As Taipei City's water rationing comes into effect today, businesses that usually consume large amounts of water are trying to map out strategies to minimize their losses.
"The day before water is to be cut off, we try to fill up our water tower [on the roof] so we can meet our water usage needs the next day when the taps are turned off," Lin Lung-te (
"We hope that by doing so, it will help sustain our water usage before the water supply resumes in 24 hours."
Lin's remarks reflect the most common approach taken by many of the city's businesses to cope with the city's latest water-rationing measure, which is to cut off the water supply for 24 hours, district by district on a rotating basis starting at 4am today.
"Where water is concerned, we will try to do as much as we can the day before the taps are turned off," Lin added.
"We'll try to wash up the vegetables and other ingredients and clean up the kitchen utensils and equipment."
Ellen Chang, PR manager of the Grand Formosa Regent Hotel, said that the hotel had asked its customers to cooperate to cut its water usage to a minimum.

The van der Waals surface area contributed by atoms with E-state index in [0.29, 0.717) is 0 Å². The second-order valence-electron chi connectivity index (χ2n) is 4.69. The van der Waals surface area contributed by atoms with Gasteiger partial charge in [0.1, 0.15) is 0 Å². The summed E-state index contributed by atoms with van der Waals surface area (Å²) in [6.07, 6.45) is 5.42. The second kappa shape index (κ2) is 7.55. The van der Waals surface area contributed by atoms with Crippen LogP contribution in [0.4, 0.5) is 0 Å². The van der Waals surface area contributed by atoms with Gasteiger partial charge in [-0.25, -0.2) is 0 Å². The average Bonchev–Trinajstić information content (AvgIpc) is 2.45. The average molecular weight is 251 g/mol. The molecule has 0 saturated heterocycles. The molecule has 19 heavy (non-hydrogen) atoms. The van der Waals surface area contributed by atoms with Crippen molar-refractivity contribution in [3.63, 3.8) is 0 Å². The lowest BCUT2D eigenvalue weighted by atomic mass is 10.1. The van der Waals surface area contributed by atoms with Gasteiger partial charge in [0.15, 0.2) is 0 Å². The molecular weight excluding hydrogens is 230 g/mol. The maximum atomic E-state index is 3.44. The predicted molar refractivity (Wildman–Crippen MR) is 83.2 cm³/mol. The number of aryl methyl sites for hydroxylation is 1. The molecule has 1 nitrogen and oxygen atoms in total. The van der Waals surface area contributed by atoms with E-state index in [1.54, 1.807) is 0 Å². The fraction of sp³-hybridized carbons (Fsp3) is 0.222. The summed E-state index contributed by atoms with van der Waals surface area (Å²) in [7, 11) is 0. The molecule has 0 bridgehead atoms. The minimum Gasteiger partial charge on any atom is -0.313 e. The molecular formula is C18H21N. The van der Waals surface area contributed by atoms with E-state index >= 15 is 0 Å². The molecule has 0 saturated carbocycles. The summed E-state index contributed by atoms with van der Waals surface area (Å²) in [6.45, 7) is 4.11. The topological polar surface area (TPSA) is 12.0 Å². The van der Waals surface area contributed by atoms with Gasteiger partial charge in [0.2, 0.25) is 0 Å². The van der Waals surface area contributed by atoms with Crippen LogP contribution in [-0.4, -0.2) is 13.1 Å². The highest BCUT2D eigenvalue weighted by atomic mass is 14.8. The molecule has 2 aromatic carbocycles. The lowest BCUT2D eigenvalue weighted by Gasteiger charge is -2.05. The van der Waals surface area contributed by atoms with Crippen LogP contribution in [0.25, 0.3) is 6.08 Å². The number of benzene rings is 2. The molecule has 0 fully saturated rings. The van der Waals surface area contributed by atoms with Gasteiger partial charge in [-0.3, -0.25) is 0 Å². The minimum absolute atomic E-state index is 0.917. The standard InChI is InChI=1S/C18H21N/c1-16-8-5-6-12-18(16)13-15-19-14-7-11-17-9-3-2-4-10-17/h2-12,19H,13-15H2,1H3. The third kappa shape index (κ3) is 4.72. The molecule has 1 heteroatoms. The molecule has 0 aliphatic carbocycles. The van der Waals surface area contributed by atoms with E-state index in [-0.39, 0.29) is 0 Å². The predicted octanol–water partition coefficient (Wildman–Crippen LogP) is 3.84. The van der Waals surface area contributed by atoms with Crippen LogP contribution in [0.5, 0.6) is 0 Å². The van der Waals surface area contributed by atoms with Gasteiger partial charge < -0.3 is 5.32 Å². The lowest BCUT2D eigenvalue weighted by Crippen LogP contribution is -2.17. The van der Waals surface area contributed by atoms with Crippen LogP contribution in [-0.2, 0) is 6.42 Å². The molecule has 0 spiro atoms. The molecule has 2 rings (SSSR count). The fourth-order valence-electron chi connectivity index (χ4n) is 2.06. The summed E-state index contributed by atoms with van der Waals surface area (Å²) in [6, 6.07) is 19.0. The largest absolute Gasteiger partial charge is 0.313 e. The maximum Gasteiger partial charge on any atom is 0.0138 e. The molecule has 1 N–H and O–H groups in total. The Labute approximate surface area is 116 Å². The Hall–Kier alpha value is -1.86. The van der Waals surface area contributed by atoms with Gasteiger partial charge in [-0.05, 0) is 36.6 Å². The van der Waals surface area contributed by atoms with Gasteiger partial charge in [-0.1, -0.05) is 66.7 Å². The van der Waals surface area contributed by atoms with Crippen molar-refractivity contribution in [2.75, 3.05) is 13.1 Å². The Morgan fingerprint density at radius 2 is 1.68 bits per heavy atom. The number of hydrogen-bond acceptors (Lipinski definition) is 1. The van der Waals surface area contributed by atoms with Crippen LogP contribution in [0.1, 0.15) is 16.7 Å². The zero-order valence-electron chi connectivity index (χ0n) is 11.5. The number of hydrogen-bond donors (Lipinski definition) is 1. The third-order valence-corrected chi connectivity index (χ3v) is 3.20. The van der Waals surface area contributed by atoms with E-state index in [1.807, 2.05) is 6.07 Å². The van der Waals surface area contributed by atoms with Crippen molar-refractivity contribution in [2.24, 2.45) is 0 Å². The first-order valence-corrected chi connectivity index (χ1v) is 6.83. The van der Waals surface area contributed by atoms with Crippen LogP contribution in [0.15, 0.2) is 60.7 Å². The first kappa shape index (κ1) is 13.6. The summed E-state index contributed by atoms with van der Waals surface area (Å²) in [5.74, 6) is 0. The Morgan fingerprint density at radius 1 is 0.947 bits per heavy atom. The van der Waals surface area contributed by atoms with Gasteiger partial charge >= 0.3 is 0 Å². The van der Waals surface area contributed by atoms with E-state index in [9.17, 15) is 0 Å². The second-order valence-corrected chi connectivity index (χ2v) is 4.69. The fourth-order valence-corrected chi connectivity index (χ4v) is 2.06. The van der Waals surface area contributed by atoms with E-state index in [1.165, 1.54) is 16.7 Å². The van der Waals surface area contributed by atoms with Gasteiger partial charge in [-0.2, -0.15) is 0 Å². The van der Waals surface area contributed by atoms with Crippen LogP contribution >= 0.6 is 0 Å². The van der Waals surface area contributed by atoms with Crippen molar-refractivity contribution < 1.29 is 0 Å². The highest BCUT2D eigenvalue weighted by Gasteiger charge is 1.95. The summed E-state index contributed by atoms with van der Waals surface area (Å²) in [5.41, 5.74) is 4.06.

"Other than lowering water pressure and installing devices in every toilet to reduce the amount of water used in each flush, we have also suggested to guests who are staying more than one day to not change their bed sheets and towels every day," Chang said.
"We also reuse the leftover ice cubes [from dining services] to water our plants after the ice cubes have melted," she added.
Tracy Pai, councilor at the Alexander Health Club, told the Taipei Times that to comply with the latest water-rationing restrictions, the club has no choice but to suspend services that usually require a large amount of water, such as the beauty spa.
"In addition, the club is also suspending shower and bathing services for club members after they are done with their work-outs," Pai said.
A staff member at the Shao Lin Salon branch located on Tunhwa North Road told the Taipei Times that because of the rationing, the salon would not offer its hair-washing services this morning.
"To save what water we have available in the tower, we will only offer services for hair-perms and hair-cuts, which demand less water," she said.
"It [the water cutoff] is inconvenient to both the customers and us, but all we can do at the moment is to cut the impact of the restrictions as much as we can," she added.
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